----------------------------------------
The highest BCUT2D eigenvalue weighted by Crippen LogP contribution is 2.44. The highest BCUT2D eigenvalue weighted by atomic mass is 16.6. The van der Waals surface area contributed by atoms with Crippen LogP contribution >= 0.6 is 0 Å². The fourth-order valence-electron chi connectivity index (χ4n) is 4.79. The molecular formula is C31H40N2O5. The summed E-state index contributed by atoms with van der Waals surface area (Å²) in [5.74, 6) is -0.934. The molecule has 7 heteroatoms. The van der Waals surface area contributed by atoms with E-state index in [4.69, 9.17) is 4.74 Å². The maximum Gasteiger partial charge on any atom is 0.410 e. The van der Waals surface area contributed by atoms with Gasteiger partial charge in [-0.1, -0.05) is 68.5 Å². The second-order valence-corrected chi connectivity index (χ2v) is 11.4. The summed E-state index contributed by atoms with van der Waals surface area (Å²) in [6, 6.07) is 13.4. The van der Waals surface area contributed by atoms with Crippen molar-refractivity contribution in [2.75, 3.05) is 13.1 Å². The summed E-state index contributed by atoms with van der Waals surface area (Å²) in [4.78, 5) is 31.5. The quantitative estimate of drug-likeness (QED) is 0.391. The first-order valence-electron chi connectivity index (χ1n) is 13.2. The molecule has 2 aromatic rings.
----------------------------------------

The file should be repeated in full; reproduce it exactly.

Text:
The highest BCUT2D eigenvalue weighted by Crippen LogP contribution is 2.44. The highest BCUT2D eigenvalue weighted by atomic mass is 16.6. The van der Waals surface area contributed by atoms with Crippen LogP contribution >= 0.6 is 0 Å². The fourth-order valence-electron chi connectivity index (χ4n) is 4.79. The molecular formula is C31H40N2O5. The summed E-state index contributed by atoms with van der Waals surface area (Å²) in [5.74, 6) is -0.934. The molecule has 7 heteroatoms. The van der Waals surface area contributed by atoms with E-state index in [4.69, 9.17) is 4.74 Å². The maximum Gasteiger partial charge on any atom is 0.410 e. The van der Waals surface area contributed by atoms with Gasteiger partial charge in [-0.1, -0.05) is 68.5 Å². The second-order valence-corrected chi connectivity index (χ2v) is 11.4. The summed E-state index contributed by atoms with van der Waals surface area (Å²) in [6, 6.07) is 13.4. The van der Waals surface area contributed by atoms with Crippen molar-refractivity contribution in [2.75, 3.05) is 13.1 Å². The summed E-state index contributed by atoms with van der Waals surface area (Å²) in [4.78, 5) is 31.5. The quantitative estimate of drug-likeness (QED) is 0.391. The first-order valence-electron chi connectivity index (χ1n) is 13.2. The molecule has 2 aromatic rings.